With 2023 designated as the European Year of Skills by the European Commission, it is time for a rethink on how to approach lifelong learning and work in Europe. The changes that are taking place now, particularly in the area of artificial intelligence and automation, are likely to drastically alter the way many people work. This change will be similar to the way the industrial revolution brought people from rural areas and farming into cities and factories; and transformed the skills that they needed to have. Therefore, it is important to recognise and cultivate the chance that entrepreneurship offers as the backbone of Europe, often taking the lead in pioneering innovation and modernisation efforts.
These were some of the topics discussed in the European Parliament in Strasbourg at the SME Connect Summit on Entrepreneurship, One-Person Companies, Self-Employment and the Future of Work, organised in partnership with Herbalife, and chaired by MEP Angelika Winzig and MEP Maria Grapini, with various participants from SMEs.
The skills of the future
The current business environment is undergoing drastic changes from all sides. Artificial intelligence, robotics and automation mean that some jobs may disappear, whilst for others there will be new opportunities and more needs. With repetitive tasks being undertaken by computers, person-to-person skills, creativity and improvised thinking might become the most valued skillsets. These are abilities that any entrepreneur would recognise quickly as essential in the business world, especially for SMEs. With SMEs representing 99% of all companies in the EU and employing around 100 million Europeans, their potential as an incubator for reskilling, upskilling and mentorship is formidable, especially considering how business nurtures skills that are highly transferable.
In order to adequately prepare and remain competitive in the world market, the EU and industry must cultivate a culture of anticipating skills needs and a different approach to work. During the event, MEP Lukas Mandl highlighted the role that businesses often play, which is that of a learning institution, or a school. Businesses have become a place where innovation, mentorship, and coaching take place on a daily basis. Mentorship in business is particularly noteworthy.
Benoit Haecker, Director of Herbalife France and Belgium, highlighted the support that Herbalife’s direct selling business model offers to entrepreneurs, with senior distributors sharing their experiences, victories and struggles, providing guidance, as well as instilling lifelong valuable skills. He further expanded on the benefits of SMEs, by underscoring how they can often permit themselves to be more flexible and innovative than large corporations or the public sector.
The next generation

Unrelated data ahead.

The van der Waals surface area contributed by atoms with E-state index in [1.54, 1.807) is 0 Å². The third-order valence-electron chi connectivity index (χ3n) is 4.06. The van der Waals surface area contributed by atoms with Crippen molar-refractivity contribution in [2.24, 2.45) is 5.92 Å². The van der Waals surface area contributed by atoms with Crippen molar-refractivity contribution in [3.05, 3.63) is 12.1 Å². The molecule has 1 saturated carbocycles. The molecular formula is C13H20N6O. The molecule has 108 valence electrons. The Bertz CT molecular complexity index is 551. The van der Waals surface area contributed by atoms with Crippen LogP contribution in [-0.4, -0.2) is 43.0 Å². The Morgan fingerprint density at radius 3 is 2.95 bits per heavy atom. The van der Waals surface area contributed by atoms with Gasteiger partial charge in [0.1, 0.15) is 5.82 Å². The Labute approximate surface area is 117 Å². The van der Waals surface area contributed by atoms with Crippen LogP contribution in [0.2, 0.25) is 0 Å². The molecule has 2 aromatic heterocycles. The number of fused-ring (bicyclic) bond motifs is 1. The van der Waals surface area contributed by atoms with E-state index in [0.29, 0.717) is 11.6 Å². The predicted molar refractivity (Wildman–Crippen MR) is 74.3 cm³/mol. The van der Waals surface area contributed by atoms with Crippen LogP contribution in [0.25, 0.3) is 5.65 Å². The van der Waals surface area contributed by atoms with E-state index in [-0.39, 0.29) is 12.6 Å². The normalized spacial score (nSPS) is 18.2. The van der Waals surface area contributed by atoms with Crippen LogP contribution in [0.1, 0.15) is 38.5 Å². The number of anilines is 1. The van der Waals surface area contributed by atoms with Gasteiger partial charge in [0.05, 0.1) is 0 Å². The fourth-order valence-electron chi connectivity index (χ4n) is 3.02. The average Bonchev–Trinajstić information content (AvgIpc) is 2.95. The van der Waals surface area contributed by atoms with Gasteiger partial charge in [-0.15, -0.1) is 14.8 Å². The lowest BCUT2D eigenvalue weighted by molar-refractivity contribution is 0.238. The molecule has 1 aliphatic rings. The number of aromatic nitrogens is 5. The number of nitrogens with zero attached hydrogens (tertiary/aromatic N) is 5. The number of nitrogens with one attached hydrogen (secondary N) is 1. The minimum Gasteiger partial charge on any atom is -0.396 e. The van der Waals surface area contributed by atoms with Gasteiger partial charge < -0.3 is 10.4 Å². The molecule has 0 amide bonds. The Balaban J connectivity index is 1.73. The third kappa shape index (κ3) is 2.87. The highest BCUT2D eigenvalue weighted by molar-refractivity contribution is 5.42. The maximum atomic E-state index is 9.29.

Aspirations of the younger generations are also crucial when discussing skills. 65% of Gen Z expect to run their own business within 10 years. One way of addressing this desire is through direct selling. This meets the demand for independent work and provides skills which enhance future employability. Skills developed through direct selling include sales, management, communication and interpersonal skills, leadership, self-esteem and confidence amongst many others.
These are universal skills that can easily be transferred into the traditional corporate world and other business environments. Consequently, if a young person decides that entrepreneurship is not for them, they can transfer their skillsets to other forms of work. This is unlike most gig economy jobs, which often do not develop a culture of lifelong learning and rarely permit people to climb a business ladder, whether working for yourself, or as an employee.
“Business schools don’t look enough at entrepreneurship; universities need to do more, and learning does not end with school” explained Benoit Haecker, with the importance of an effective education system being frequently underlined during the event. Herbalife Independent Distributor Mathieu Poulat offered his take that “1 hour in the field is worth 10 hours in books”.
Business schools don’t look enough at entrepreneurship; universities need to do more, and learning does not end with school”
Benoit Haecker, Director of Herbalife France and Belgium.
More needs to be done to cultivate skills at a grassroots level to ensure a thriving European entrepreneurship sector. Leena Whittaker of EuroCommerce pointed out that “90% of growth in retail by 2030 will be driven by digitalisation”. This, along with the rise of the freelance economy, shows that the entrepreneur of the future will need to rely on the internet and technology even more than now.
Some promising programmes have started to encourage skill growth in Europe. On an EU-level, ERASMUS for young entrepreneurs is partially funded by the European Commission and facilitates mentorship exchanges between SMEs. Likewise, the Pact for Skills, launched by the EU in 2020, aims to partner up with industry to promote and advocate for upskilling and reskilling initiatives.
“1 hour in the field is worth 10 hours in books”
Mathieu Poulat, Herbalife Independent Distributor
Elsewhere, the VDI status in France (vendeur à domicile indépendant), which makes it possible for a person to sell goods or services without a fixed retail location, is a good model for how to facilitate entrepreneurship at an institutional level. Similarly, many pieces of legislation provide exceptions or opt-outs for small businesses, which ensures less burden.
Source : The Pharliament